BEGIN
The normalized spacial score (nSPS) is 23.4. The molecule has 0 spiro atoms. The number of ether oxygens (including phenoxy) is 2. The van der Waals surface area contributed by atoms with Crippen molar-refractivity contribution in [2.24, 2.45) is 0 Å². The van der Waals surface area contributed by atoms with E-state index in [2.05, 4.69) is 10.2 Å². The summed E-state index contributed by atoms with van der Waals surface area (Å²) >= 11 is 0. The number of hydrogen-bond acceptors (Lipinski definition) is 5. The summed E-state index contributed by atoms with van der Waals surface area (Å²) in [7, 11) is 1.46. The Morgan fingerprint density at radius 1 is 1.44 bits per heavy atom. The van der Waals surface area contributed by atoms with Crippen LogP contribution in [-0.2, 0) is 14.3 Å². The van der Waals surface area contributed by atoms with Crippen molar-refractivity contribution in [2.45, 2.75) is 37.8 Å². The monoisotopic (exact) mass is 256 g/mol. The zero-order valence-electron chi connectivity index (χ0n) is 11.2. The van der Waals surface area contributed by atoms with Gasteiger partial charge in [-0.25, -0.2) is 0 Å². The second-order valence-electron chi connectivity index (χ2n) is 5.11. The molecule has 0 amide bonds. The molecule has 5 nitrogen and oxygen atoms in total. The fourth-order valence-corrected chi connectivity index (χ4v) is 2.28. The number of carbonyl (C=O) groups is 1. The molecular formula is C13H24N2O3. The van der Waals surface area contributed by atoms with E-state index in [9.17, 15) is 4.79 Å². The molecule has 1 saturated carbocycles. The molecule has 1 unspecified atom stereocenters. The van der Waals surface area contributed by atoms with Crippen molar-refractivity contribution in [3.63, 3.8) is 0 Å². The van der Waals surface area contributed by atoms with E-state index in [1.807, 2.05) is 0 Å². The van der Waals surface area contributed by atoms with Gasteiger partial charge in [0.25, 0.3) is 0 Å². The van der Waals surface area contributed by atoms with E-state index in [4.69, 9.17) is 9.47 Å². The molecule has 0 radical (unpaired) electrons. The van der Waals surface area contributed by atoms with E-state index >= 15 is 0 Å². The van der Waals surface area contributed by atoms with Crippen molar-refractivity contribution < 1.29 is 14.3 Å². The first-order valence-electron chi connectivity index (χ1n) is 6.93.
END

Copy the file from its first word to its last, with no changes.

The normalized spacial score (nSPS) is 23.4. The molecule has 0 spiro atoms. The number of ether oxygens (including phenoxy) is 2. The van der Waals surface area contributed by atoms with Crippen molar-refractivity contribution in [2.24, 2.45) is 0 Å². The van der Waals surface area contributed by atoms with E-state index in [2.05, 4.69) is 10.2 Å². The summed E-state index contributed by atoms with van der Waals surface area (Å²) >= 11 is 0. The number of hydrogen-bond acceptors (Lipinski definition) is 5. The summed E-state index contributed by atoms with van der Waals surface area (Å²) in [7, 11) is 1.46. The Morgan fingerprint density at radius 1 is 1.44 bits per heavy atom. The van der Waals surface area contributed by atoms with Crippen LogP contribution in [-0.2, 0) is 14.3 Å². The van der Waals surface area contributed by atoms with Crippen molar-refractivity contribution in [2.45, 2.75) is 37.8 Å². The monoisotopic (exact) mass is 256 g/mol. The zero-order valence-electron chi connectivity index (χ0n) is 11.2. The van der Waals surface area contributed by atoms with Gasteiger partial charge in [-0.25, -0.2) is 0 Å². The second-order valence-electron chi connectivity index (χ2n) is 5.11. The molecule has 0 amide bonds. The molecule has 5 nitrogen and oxygen atoms in total. The fourth-order valence-corrected chi connectivity index (χ4v) is 2.28. The number of carbonyl (C=O) groups is 1. The molecular formula is C13H24N2O3. The van der Waals surface area contributed by atoms with E-state index in [9.17, 15) is 4.79 Å². The molecule has 1 saturated carbocycles. The molecule has 1 unspecified atom stereocenters. The van der Waals surface area contributed by atoms with Crippen molar-refractivity contribution in [3.63, 3.8) is 0 Å². The van der Waals surface area contributed by atoms with E-state index in [1.807, 2.05) is 0 Å². The van der Waals surface area contributed by atoms with Gasteiger partial charge in [0.25, 0.3) is 0 Å². The van der Waals surface area contributed by atoms with E-state index in [4.69, 9.17) is 9.47 Å². The molecule has 0 radical (unpaired) electrons. The van der Waals surface area contributed by atoms with E-state index >= 15 is 0 Å². The van der Waals surface area contributed by atoms with Crippen molar-refractivity contribution < 1.29 is 14.3 Å². The first-order valence-electron chi connectivity index (χ1n) is 6.93.